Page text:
Curran and Brown added that the MSK partnership will extend beyond Covid-19 vaccinations to cancer screenings and education in communities of color, since health inequities are present in terms of cancer diagnosises as well.
“We know we have health disparities based on socioeconomic and racial lines in Nassau County,” she said. “We got the best hospital systems in the world, we’ve got the best medical care in the world, but unfortunately we also have glaring health disparities, and we are focused on targeting those and closing the gap, making access equal and easy for everybody.”
New York State will open three new vaccine sites on Long Island on Friday, March 19 at SUNY Old Westbury, Suffolk County Community College’s Brentwood campus, and Stony Brook University’s Southampton campus.
The state-run vaccination sites will begin accepting appointments for eligible residents on Wednesday, Gov. Andrew Cuomo said during a visit to SUNY Old Westbury on Monday, as the college prepared the vaccination site.
“Once they are open, these new sites will allow us to continue to get shots into arms on a large scale,” Cuomo said in a statement. “The more people we vaccinate, the more we can continue our progress in keeping the infection rate at bay, reopening our economy and defeating Covid once and for all.”
When appointments for the sites open, residents can schedule their vaccination through New York’s ‘Am I Eligible‘ website or by calling the state’s Covid-19 vaccine hotline at 1-833-NYS-4-VAX (1-833-697-4829). Other details about appointment scheduling and hours of operation will be released in the coming days.
At SUNY Old Westbury, Cuomo and other community leaders called upon New Yorkers who are eligible to take the vaccine, especially people of color, who were hardest hit by the pandemic.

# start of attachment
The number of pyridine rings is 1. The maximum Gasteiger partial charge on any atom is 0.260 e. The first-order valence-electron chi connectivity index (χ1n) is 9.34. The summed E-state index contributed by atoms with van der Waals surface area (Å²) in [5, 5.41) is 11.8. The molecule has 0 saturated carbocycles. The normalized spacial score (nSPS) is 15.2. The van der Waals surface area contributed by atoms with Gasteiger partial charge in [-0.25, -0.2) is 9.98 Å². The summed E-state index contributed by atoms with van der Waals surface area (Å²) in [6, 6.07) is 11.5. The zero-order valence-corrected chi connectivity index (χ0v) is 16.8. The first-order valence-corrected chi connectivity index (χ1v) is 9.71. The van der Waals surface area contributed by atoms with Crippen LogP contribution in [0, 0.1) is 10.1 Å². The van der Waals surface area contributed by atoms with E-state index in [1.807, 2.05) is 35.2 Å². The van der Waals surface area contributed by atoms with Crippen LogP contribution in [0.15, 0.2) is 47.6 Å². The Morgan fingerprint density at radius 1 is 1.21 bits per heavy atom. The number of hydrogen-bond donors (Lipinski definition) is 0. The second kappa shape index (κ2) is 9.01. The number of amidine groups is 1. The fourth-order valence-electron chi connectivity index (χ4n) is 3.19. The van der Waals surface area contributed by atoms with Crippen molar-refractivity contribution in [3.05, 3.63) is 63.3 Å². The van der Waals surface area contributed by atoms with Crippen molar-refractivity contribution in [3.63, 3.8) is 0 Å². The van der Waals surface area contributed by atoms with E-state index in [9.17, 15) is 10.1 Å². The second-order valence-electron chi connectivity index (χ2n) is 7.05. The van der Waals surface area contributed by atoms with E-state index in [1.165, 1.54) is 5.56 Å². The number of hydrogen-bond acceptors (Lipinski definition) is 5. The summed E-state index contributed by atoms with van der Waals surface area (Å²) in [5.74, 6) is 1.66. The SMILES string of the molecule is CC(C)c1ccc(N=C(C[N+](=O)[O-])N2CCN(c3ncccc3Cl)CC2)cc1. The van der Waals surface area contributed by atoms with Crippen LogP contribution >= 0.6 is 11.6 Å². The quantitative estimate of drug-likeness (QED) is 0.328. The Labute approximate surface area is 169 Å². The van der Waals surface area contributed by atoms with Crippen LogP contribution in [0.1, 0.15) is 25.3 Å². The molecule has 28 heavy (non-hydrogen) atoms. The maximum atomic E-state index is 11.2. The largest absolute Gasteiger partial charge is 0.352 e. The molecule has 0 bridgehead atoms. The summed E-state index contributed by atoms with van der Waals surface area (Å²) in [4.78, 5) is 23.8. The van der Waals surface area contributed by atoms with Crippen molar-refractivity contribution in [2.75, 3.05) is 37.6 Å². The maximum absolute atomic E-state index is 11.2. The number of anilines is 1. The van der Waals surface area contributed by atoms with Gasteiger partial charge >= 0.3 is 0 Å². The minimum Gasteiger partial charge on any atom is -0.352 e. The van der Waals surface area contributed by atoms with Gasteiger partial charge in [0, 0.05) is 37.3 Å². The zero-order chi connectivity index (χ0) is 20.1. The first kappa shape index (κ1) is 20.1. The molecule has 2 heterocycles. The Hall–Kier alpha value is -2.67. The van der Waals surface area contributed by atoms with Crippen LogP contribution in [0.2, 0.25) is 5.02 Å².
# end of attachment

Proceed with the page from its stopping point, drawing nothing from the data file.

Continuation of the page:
“Covid has devastated the state; Long Island continues to be one of the hardest-hit regions, especially for our Black and brown New Yorkers” said Tracey Edwards, Long Island regional director of the NAACP. “We must take the vaccine. The vaccine is the weapon that wins the war on Covid.”
Nassau Veterans Memorial Coliseum is slated to become Nassau County’s third mass Covid-19 vaccination site, County Executive Laura Curran announced Saturday.
Beginning at the end of March, the lower level of the venue’s exhibition hall will be used to administer vaccines to eligible residents. Further information is yet to follow.
“We’re focused on continuing to ramp up our capacity for vaccination as more supply is anticipated to arrive in the coming weeks,” Curran said in a statement. “All of our residents must have access to the Covid-19 vaccine, and this iconic site will give us the ability to deliver the vaccine rapidly.”
A month ago, members of the Nassau Legislature sent a letter to Gov. Andrew Cuomo asking for the state to open a vaccination site at the Coliseum, similar to the one the state opened at Yankee Stadium in the Bronx.